Excerpted from the book THE NORMAL BAR. Copyright © 2013 by Chrisanna Northrup, Pepper Schwartz, and James Witte. Published by Harmony, an Imprint of the Crown Publishing Group, a division of Random House, Inc. The Normal Bar is the world's most extensive survey on romantic relationships, polling over 100,000 people and collecting over 1 million data points. The survey was conducted in 2011 using a powerful interactive survey tool called OnQ with the help of media partners The Huffington Post, Reader's Digest, AARP, iVillage, & AOL.
The Normal Bar data show us that even in good relationships, trust is shaky. Having complete and total confidence in a partner seems to be a struggle for most of us.
Do you trust your partner?Only 39% of women in this study completely trust their partners, compared to 53% of men. What’s wrong with this picture? Why the gender difference, and why the low levels of trust in general? It may be that a lot of couples intuitively know or have learned by experience that their spouse or live-in partner has the potential to rove.
Women in heterosexual relationships know the same thing that many studies have shown: that men are more interested in and titillated about sex outside the relationship, and that may account for a higher percentage of women who doubt their partner’s honesty and fidelity. On the other hand, nearly half of men suspect their partners, too. Both men and women believe that their partners will hide unpleasant truths, and that they may have to dig to find out what is really going on.
Have you ever lied to your partner?Nearly three-quarters of our respondents (75% of men and 71% of women) said they lie to their partners to one degree or another. Only 27% of our respondents said they never ever lie. Does lying negatively affect the quality of your relationship? Probably not. Even among extremely happy couples, 69% of men and women said they’ve lied at some point to their partners.
But the fact that very happy partners lie demands some further scrutiny. For most couples, some lying is necessary to keep the peace, to protect each other’s feelings, and to preserve a sense of safety in the relationship. The 27% who never lie may be righteous, but they can also be cruelly frank. Men and women who shade the truth may be more loving and protective. Even well-intentioned lies, however, can hurt the relationship if the truth that’s withheld is something the partner has every right and need to know. Knowing when a lie is reasonable and when it is reprehensible isn’t always an easy call.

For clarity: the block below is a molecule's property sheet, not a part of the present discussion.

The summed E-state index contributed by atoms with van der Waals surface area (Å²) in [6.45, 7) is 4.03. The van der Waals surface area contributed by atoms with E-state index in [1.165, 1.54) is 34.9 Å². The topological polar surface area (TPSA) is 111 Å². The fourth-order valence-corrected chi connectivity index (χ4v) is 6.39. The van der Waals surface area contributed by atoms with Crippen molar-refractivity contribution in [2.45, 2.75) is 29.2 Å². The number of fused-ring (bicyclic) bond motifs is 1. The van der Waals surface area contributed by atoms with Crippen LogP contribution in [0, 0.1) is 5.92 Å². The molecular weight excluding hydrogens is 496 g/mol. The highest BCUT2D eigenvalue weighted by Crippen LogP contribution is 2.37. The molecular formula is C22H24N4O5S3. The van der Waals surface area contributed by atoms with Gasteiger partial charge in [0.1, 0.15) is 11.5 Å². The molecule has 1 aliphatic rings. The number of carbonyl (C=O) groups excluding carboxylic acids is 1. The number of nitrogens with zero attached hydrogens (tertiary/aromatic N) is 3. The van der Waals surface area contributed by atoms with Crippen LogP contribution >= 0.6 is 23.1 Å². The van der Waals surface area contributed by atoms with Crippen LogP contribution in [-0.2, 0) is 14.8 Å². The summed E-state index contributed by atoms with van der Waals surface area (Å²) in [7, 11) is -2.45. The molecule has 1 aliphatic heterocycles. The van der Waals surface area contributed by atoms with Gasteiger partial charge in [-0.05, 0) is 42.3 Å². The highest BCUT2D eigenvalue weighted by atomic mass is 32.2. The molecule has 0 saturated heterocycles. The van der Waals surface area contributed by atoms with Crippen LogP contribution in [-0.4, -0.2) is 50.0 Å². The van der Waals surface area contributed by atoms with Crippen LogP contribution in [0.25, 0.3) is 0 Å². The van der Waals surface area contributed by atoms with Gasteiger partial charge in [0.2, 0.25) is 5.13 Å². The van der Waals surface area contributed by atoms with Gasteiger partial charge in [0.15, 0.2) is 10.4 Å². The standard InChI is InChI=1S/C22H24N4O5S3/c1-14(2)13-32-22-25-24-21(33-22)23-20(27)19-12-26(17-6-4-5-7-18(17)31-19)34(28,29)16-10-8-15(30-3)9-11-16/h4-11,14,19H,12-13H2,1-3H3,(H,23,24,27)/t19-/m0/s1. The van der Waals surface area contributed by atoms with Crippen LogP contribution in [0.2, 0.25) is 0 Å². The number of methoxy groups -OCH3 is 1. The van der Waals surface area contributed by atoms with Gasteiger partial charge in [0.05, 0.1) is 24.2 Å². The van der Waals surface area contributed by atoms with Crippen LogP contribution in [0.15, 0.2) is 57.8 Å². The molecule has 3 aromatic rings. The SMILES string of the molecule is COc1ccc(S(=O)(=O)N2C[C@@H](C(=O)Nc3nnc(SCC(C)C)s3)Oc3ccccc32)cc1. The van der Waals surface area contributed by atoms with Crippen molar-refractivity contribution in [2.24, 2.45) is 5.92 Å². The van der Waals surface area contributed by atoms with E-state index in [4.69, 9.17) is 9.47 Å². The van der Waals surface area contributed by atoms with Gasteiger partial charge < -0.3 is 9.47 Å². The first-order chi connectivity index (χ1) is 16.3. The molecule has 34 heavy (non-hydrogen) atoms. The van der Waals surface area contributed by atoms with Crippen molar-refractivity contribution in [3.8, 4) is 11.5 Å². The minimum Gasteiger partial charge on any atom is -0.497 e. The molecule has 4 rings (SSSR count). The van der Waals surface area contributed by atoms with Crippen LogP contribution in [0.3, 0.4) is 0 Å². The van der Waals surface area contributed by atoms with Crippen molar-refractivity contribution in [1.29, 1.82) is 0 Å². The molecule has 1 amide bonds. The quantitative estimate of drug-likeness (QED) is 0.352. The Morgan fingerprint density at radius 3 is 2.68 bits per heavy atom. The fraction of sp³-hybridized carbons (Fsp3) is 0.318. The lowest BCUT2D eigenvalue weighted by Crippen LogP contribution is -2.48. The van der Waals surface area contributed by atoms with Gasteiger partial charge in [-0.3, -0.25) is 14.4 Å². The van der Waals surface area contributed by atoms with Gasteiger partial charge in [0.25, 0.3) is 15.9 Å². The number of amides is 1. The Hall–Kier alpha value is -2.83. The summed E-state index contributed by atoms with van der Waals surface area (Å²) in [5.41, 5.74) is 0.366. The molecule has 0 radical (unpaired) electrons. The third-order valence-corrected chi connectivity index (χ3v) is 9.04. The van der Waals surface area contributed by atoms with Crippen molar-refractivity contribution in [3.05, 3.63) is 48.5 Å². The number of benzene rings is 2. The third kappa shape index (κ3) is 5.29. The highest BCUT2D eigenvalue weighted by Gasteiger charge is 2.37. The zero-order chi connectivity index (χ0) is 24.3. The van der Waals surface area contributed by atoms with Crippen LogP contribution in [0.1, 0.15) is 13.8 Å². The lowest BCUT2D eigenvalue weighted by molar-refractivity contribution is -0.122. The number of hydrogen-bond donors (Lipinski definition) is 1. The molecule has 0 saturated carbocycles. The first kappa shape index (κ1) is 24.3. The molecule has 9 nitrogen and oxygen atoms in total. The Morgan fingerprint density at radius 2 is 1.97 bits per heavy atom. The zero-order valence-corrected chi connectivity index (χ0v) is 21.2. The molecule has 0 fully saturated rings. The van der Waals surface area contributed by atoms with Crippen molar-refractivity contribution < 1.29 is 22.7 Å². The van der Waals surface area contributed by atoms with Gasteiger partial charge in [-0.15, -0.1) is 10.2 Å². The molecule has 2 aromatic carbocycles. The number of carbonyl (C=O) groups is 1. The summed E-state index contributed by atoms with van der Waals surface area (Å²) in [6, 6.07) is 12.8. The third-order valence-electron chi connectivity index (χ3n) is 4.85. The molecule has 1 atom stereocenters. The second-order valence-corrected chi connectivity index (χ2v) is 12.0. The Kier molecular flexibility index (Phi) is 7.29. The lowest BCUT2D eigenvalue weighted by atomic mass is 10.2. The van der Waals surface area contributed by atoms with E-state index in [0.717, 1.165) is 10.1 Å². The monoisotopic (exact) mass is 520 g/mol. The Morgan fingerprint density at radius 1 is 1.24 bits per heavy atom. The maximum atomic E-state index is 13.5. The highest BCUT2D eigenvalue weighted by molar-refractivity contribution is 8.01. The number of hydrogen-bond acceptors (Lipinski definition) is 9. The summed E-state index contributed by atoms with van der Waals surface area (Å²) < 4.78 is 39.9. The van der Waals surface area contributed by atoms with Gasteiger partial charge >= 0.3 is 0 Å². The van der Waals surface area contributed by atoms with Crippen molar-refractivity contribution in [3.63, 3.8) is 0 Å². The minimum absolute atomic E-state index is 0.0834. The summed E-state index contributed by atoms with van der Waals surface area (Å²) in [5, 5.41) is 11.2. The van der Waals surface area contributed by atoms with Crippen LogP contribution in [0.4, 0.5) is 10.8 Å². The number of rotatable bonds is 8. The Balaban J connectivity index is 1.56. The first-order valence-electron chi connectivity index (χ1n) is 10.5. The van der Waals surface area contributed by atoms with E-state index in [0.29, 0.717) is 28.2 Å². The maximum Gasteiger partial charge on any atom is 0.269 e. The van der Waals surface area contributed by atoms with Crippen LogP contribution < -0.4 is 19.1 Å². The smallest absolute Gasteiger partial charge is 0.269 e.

Do you lie about your feelings?Relationships are supposed to be open, sharing, and honest. But 59% of men and 56% of women lie about their feelings. Half of all partners not only stifle their emotions but also give misleading feedback about what’s going on in their head and heart. As you might guess, people who are less happy lie the most. In fact, 72% of unhappy partners choose not to share their true feelings with their partners. Whether this emotional deception is a cause or an effect of the overall unhappiness, it makes it very difficult to fix the relationship. The surprising finding, however, is that 48% of extremely happy partners also lie about their feelings.
Do you lie about your partner’s sexual performance?Just as men are more likely to tell white lies about their partner’s appearance, women are more likely to flatter their partner’s sexual performance. We found that 43% of women lie about how they feel about their partner’s sexual performance, compared to just 28% of men. That’s probably not because women are better lovers but, rather, because they feel a greater need to protect their partner’s feelings. When a man feels insecure, he may have difficulty getting an erection, so it’s in his partner’s—as well as his—interest to boost his sexual self-esteem. The bad news here is that some honest communication has to take place; otherwise, nothing is likely to improve.
As you might imagine, sexually dissatisfied men and women lie almost twice as much (50%) as sexually satisfied partners (27%). If you talk openly and honestly with your partner about what isn’t working, you’re much more likely to achieve sexual satisfaction than if you salve your partner’s sexual feelings at the expense of your own pleasure. Lying may cause fewer storms, but also fewer orgasms!
Have you read your partner’s e‐mail?Privacy seems to be in jeopardy. More than half (54%) of women and 49% of men read their partner’s e-mail! It doesn’t matter if they’re happy or unhappy with their relationships, either. Anyone, it seems, can be tempted to sneak a peek at private messages.
It may be that a lot of couples keep their computers open and their e-mail accessible. However, that doesn’t constitute an open invitation. One man said, “I caught my girlfriend going through my e-mail and I went wild. How dare she do that! It just eroded any trust I had in her. We broke up over it. When I started dating Georgia [his wife] I told her about that incident because I wanted to make sure she knew how strongly I felt about my privacy.”
Have you ever lied about where you’ve been?A full half of all men and 36% of women said they sometimes lie about where they’ve been and what they’ve been doing. One of these respondents explained, “I have to admit, I lie by omission a lot of the time. For example, I don’t tell Henry when I see my ex. He really doesn’t like him and I think he thinks I’ve still got a thing for him. I don’t, but I do want to keep a friendship going. So I either don’t tell Henry or I tell him I am with my girlfriends when I am really meeting my ex for dinner.”